At points in my athletic career, up on the top of a mountain with my frozen feet in agony, I might have thought this was a nice change of pace.
Um, no it isn’t. This hurt like hell. An hour later my feet were still in so much discomfort that by then I had written four messages to the UThermic website.
I have no allergies, no skin conditions. This was out of the blue.
I posted my report on OWA, to which one writer suggested yogurt and tequila. Yogurt to calm the fiery nerve endings, and tequila to dull the pain- apply liberally down the gullet. I now have big fat globs of cherry yogurt on my feet, which make me them look rather otherworldly. Something out of a hobgoblin movie. At least I’m laughing.
As I’m not a drinker, the tequila idea had to go by the wayside. Still, it had merit.
UThermic is a young company born in New Zealand with genuine and heartfelt commitments. Turns out that commitment is sincere. Later in the day when their Brisbane office opened, co-owner Ryan Tattle sent me several emails, full of concern and apologies, and asked if we could talk.
My incident, as it turns out, took up their entire day’s business. Ryan and I spoke today when they opened for business Brisbane time, about 4 pm Mountain Standard. Their team takes feedback like mine very seriously, and Tattle wanted to thank me for the head’s up as well as discuss what other methods I’ve found that work. None, sadly.
Tattle reported that their team of chemists are working on several versions of UThermic including some that may deliver a little less heat. Like Goldilocks, hoping to find that “just right” setting for folks like me who can’t take the heat. For the majority, however, UThermic appears to be the answer to “How can I play in the wild without pain from the cold?”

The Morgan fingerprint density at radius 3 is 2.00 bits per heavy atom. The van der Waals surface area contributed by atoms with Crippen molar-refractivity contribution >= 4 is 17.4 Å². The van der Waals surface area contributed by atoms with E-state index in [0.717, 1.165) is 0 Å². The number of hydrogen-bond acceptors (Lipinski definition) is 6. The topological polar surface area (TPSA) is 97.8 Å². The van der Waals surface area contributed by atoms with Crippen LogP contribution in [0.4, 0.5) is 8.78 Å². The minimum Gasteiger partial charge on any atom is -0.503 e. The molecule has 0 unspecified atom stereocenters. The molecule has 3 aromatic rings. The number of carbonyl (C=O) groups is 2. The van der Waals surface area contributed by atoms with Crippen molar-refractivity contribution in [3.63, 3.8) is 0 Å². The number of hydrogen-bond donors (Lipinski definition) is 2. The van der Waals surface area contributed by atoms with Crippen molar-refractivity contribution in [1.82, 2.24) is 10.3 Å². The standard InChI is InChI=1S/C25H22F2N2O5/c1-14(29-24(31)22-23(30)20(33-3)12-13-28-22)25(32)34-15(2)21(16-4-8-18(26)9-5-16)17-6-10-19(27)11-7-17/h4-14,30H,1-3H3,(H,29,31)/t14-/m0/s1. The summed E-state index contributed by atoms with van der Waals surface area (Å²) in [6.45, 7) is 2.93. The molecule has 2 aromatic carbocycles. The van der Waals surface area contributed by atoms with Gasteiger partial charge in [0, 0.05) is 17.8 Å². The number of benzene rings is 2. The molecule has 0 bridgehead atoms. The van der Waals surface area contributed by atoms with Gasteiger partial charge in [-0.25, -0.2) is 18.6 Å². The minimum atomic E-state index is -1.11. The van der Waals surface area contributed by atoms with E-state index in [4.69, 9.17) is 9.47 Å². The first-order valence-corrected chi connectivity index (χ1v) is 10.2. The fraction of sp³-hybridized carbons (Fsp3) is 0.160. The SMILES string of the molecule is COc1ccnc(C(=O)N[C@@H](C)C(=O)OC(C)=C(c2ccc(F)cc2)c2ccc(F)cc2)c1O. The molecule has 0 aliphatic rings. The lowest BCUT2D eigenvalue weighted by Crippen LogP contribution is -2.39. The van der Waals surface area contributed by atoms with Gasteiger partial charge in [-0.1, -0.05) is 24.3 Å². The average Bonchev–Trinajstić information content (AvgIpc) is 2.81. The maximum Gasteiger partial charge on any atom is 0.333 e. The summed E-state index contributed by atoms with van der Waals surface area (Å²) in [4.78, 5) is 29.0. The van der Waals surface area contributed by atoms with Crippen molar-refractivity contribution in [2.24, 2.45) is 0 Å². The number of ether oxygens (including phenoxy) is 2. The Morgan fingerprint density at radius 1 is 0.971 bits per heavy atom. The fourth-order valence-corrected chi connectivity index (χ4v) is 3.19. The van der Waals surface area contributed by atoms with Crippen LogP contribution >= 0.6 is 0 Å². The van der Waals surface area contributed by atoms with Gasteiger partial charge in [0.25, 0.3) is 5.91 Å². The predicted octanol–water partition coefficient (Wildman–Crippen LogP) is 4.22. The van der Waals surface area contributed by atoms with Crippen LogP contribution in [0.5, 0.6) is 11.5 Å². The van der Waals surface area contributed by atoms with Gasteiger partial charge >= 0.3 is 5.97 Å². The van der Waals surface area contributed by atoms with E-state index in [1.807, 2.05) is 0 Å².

I’m giving my UThermic to another OWA member who wants to give it a try. She has promised to post her experiences as well.
In the meantime, I’m still searching. When I run out of options, there’s always the warm armpit. Although that method usually results in someone’s having to pull me out of the top branches of the nearest blue spruce.
Whether I find a UThermic product that ultimately delivers the warmth I need to fight off extreme cold during my adventures remains to be seen. However, the warm feeling I got from the swift response from the company founders, the immediate refund of my investment, and the dedication to spending time with an overheated customer on the phone was impressive. In these days of “too big to fail,” corporate layers that separate customers from those who produce products and laissez-faire attitudes about our health and welfare, it meant a great deal that someone cared about my sore dogs enough to call from Brisbane to make sure I was not only safe, but to hear any suggestions I might have. I’m sold on the company. And I am eager to give another product a try.
A great many American companies could learn something from Ryan Tattle and UThermic. All business is small business, because it’s between that product and us, that service and us. In a transparent world, fails can take on epic proportions. Good companies want to know about their failures. That’s what will make them great.